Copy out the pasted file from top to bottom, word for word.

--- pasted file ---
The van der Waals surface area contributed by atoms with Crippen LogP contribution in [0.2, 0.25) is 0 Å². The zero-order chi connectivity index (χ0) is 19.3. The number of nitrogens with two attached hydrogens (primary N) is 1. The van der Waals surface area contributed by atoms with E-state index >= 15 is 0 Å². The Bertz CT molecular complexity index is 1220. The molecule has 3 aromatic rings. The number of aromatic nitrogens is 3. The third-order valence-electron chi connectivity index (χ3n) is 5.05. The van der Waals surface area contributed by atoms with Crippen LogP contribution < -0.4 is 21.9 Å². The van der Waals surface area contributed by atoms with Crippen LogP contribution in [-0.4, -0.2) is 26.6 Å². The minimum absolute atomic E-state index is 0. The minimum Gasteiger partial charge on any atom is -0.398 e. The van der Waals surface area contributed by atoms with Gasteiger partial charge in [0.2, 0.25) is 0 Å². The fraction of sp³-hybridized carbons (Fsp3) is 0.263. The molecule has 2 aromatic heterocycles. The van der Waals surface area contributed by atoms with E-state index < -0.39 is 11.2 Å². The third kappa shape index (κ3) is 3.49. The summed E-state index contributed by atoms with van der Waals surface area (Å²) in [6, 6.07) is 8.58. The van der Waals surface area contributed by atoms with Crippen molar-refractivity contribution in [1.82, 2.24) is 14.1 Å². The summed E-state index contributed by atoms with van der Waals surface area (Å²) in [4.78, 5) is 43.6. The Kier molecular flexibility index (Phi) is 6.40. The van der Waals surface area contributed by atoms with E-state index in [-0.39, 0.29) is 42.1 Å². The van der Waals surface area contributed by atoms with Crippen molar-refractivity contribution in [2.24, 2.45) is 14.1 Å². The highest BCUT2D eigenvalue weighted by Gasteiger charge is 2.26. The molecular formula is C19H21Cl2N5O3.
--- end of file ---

The van der Waals surface area contributed by atoms with Crippen LogP contribution in [0.2, 0.25) is 0 Å². The zero-order chi connectivity index (χ0) is 19.3. The number of nitrogens with two attached hydrogens (primary N) is 1. The van der Waals surface area contributed by atoms with E-state index >= 15 is 0 Å². The Bertz CT molecular complexity index is 1220. The molecule has 3 aromatic rings. The number of aromatic nitrogens is 3. The third-order valence-electron chi connectivity index (χ3n) is 5.05. The van der Waals surface area contributed by atoms with Crippen LogP contribution < -0.4 is 21.9 Å². The van der Waals surface area contributed by atoms with Crippen LogP contribution in [-0.4, -0.2) is 26.6 Å². The minimum absolute atomic E-state index is 0. The minimum Gasteiger partial charge on any atom is -0.398 e. The van der Waals surface area contributed by atoms with Gasteiger partial charge in [0.2, 0.25) is 0 Å². The fraction of sp³-hybridized carbons (Fsp3) is 0.263. The molecule has 2 aromatic heterocycles. The van der Waals surface area contributed by atoms with E-state index < -0.39 is 11.2 Å². The third kappa shape index (κ3) is 3.49. The summed E-state index contributed by atoms with van der Waals surface area (Å²) in [6, 6.07) is 8.58. The van der Waals surface area contributed by atoms with Crippen molar-refractivity contribution in [1.82, 2.24) is 14.1 Å². The summed E-state index contributed by atoms with van der Waals surface area (Å²) in [4.78, 5) is 43.6. The Kier molecular flexibility index (Phi) is 6.40. The van der Waals surface area contributed by atoms with E-state index in [-0.39, 0.29) is 42.1 Å². The van der Waals surface area contributed by atoms with Crippen molar-refractivity contribution in [2.24, 2.45) is 14.1 Å². The highest BCUT2D eigenvalue weighted by Gasteiger charge is 2.26. The molecular formula is C19H21Cl2N5O3.